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What are drugs?

Drugs affect the way your body and mind function; they can change how you feel, think and behave. People take drugs for different reasons and in different ways. Find out about legal and illegal drugs.

Drugs affect your mind and body

Drugs are substances that change a person’s mental or physical state. They can affect the way your brain works, how you feel and behave, your understanding and your senses. This makes them unpredictable and dangerous, especially for young people.

The effects of drugs are different for each person and drug. Learn more about the effects of drugs and the different types of drugs.

Why do people use drugs?

Drugs change the way your body or brain works. 

People take drugs because:

  • they are curious and want to see what happens
  • they want to fit in or feel pressured by their peers
  • they enjoy the effect on their body — for example, feeling excited and energetic, or relaxed and calm
  • they help them cope with situations — for example, reducing pain or relieving stress
  • they’ve have a drug dependency and need to keep taking them to avoid withdrawal symptoms

How are drugs made?

Drugs come from different sources:

  • plants — for example, cannabis, mushrooms, or tobacco
  • processed plant products — for example, alcohol, or heroin
  • synthetic chemicals — for example, ecstasy or amphetamines

The processes used to make drugs varies widely, but drug products have 2 main types of ingredients:

  • active ingredients — the ingredients that biologically affect your body
  • inactive ingredients — these generally have no biological effect. They include binding agents, capsules, dyes, preservatives, flavourings and other ingredients

Legally manufactured drugs usually list all their ingredients, so you know what you are taking. Street drugs can contain almost anything as makers often add impurities to make them go further. You cannot be sure what you are taking.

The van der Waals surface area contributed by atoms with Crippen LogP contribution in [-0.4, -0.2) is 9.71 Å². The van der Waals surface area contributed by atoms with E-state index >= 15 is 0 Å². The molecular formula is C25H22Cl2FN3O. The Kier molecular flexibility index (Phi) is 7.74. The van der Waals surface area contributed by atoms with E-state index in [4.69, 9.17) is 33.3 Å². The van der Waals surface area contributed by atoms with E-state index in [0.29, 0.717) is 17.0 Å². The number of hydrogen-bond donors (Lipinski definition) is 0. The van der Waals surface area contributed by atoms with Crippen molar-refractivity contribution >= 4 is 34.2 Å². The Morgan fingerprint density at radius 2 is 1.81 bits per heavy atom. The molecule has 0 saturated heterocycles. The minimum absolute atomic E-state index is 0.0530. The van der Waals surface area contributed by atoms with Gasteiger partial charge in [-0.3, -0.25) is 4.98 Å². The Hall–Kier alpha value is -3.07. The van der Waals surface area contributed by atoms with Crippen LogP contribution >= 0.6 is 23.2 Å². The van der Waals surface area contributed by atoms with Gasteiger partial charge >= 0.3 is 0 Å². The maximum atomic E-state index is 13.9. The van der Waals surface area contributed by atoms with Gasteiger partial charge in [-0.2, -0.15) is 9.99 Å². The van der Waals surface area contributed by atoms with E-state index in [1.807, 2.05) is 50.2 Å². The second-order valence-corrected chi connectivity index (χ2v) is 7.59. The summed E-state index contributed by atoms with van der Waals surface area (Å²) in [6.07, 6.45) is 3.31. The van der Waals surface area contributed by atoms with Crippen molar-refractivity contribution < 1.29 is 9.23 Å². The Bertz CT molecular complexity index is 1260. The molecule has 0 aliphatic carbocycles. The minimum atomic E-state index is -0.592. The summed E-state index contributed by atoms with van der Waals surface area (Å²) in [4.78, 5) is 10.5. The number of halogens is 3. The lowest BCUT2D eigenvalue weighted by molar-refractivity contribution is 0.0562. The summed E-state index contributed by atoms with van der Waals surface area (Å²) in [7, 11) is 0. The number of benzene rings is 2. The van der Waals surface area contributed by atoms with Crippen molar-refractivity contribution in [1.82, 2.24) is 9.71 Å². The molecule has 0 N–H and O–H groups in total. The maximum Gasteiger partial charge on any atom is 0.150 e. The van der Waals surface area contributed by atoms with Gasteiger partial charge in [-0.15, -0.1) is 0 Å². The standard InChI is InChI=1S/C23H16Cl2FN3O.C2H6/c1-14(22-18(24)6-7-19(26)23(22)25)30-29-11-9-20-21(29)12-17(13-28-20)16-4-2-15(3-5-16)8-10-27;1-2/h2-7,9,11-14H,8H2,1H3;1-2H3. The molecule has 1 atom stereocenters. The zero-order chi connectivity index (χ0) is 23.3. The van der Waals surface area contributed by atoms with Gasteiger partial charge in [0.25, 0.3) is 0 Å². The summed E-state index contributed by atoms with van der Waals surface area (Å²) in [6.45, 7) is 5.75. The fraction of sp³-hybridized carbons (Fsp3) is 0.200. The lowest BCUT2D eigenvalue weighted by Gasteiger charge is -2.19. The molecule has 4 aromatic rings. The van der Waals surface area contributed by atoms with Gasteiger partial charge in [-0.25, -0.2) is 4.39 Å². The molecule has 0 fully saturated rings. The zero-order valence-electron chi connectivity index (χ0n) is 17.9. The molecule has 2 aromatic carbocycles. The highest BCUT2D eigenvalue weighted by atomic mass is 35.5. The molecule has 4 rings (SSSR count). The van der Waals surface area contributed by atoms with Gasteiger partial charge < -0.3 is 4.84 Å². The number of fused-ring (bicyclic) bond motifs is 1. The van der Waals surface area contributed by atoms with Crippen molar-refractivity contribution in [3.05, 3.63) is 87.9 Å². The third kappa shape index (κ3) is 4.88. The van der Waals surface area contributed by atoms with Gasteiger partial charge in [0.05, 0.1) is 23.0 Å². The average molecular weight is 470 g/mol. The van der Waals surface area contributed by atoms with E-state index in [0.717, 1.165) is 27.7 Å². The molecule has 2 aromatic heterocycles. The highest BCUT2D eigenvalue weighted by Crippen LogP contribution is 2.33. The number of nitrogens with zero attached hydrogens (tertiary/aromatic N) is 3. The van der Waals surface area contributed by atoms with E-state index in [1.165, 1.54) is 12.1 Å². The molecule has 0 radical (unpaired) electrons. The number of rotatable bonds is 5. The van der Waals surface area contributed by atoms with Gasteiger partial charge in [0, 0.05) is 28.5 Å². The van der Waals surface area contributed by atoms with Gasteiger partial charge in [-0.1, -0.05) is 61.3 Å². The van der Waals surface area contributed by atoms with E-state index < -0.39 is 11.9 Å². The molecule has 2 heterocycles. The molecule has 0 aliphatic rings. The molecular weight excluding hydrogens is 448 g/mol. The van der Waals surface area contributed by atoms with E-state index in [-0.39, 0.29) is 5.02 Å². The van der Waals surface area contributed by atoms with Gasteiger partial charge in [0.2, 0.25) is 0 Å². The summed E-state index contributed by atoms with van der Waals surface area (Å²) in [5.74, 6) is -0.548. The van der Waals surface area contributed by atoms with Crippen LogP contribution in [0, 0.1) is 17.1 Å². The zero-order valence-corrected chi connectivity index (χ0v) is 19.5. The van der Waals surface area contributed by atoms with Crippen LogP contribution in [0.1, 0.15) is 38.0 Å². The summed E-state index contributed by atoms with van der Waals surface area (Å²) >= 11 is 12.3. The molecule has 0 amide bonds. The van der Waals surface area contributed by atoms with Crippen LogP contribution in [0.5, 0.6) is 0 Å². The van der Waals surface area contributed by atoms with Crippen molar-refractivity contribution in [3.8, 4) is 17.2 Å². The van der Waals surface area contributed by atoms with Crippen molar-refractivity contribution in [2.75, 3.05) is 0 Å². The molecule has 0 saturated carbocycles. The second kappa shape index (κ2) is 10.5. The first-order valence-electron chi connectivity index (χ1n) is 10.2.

How do people take drugs?

People take drugs in different ways. Common methods include:

  • swallowing tablets or drinking liquids — the body absorbs the drug through the stomach lining
  • breathing them into the lungs — the body absorbs the drug through the lining of the lungs
  • snorting into the nose — the body absorbs the drug through the thin nasal lining
  • injecting — the user injects the drug directly into the bloodstream
  • through the skin — the body slowly absorbs the drug from a cream or patch
  • rectally or vaginally as a suppository — the body absorbs the drug through the bowel or vaginal lining

No matter which way you take a drug, it will end up in your bloodstream and affect different parts of your body.

Legal and illegal drugs

Drugs can be:

  • legal — for example, alcohol, caffeine, and tobacco
  • illegal — for example, cocaine or heroin

Legal drugs

Some drugs — such as alcohol, caffeine, and nicotine — are legal but may be subject to restrictions based on age, location of use, driving and point of sale regulations.

We regulate and control the active ingredients in legal drugs:

  • the alcohol content of drinks
  • the milligrams of nicotine in cigarettes

Illegal drugs

Other drugs such as cannabis, amphetamines, ecstasy, cocaine and heroin, are illegal. They are not subject to quality or price controls and the amount of active ingredient varies. A person using illegal drugs can never be sure of how strong the drug is, or what is actually in it.

Different batches of an illegally manufactured drug may have different amounts of the drug and other unidentified additives.

It is against the law to possess, use, make, import or sell illegal drugs. The penalties for drug offences vary depending on the age of the offender (adult or minor), type of drug, quantities involved, previous offences, and the state or territory in which the offence happened.

Find out more about our drug laws.

Illicit drugs

Illicit drugs include:

  • illegal drugs
  • prescription medicines that have been obtained illegally or are not being used for medicinal purposes
  • other substances that are being used inappropriately — for example, sniffing glue or inhaling paint thinner

Find more information about drugs on our Drug Help website.

Last updated: 
16 July 2019

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